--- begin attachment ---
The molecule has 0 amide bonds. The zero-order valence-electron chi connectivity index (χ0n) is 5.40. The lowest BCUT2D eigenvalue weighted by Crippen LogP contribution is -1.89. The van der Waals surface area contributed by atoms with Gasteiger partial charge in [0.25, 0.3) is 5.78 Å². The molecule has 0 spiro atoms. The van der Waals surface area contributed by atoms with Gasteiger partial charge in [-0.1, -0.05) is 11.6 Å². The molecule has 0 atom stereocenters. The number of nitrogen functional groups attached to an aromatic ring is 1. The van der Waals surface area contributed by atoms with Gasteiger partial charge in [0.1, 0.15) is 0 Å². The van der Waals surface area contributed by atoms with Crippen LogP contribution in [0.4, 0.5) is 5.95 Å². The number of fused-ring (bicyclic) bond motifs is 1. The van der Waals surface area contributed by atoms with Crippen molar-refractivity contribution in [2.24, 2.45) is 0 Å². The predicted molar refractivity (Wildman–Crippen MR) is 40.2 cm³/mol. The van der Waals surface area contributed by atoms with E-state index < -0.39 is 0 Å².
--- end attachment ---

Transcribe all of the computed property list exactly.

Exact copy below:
The molecule has 0 amide bonds. The zero-order valence-electron chi connectivity index (χ0n) is 5.40. The lowest BCUT2D eigenvalue weighted by Crippen LogP contribution is -1.89. The van der Waals surface area contributed by atoms with Gasteiger partial charge in [0.25, 0.3) is 5.78 Å². The molecule has 0 spiro atoms. The van der Waals surface area contributed by atoms with Gasteiger partial charge in [-0.1, -0.05) is 11.6 Å². The molecule has 0 atom stereocenters. The number of nitrogen functional groups attached to an aromatic ring is 1. The van der Waals surface area contributed by atoms with Gasteiger partial charge in [0.1, 0.15) is 0 Å². The van der Waals surface area contributed by atoms with Crippen LogP contribution in [0.4, 0.5) is 5.95 Å². The number of fused-ring (bicyclic) bond motifs is 1. The van der Waals surface area contributed by atoms with Crippen molar-refractivity contribution in [2.24, 2.45) is 0 Å². The predicted molar refractivity (Wildman–Crippen MR) is 40.2 cm³/mol. The van der Waals surface area contributed by atoms with E-state index < -0.39 is 0 Å².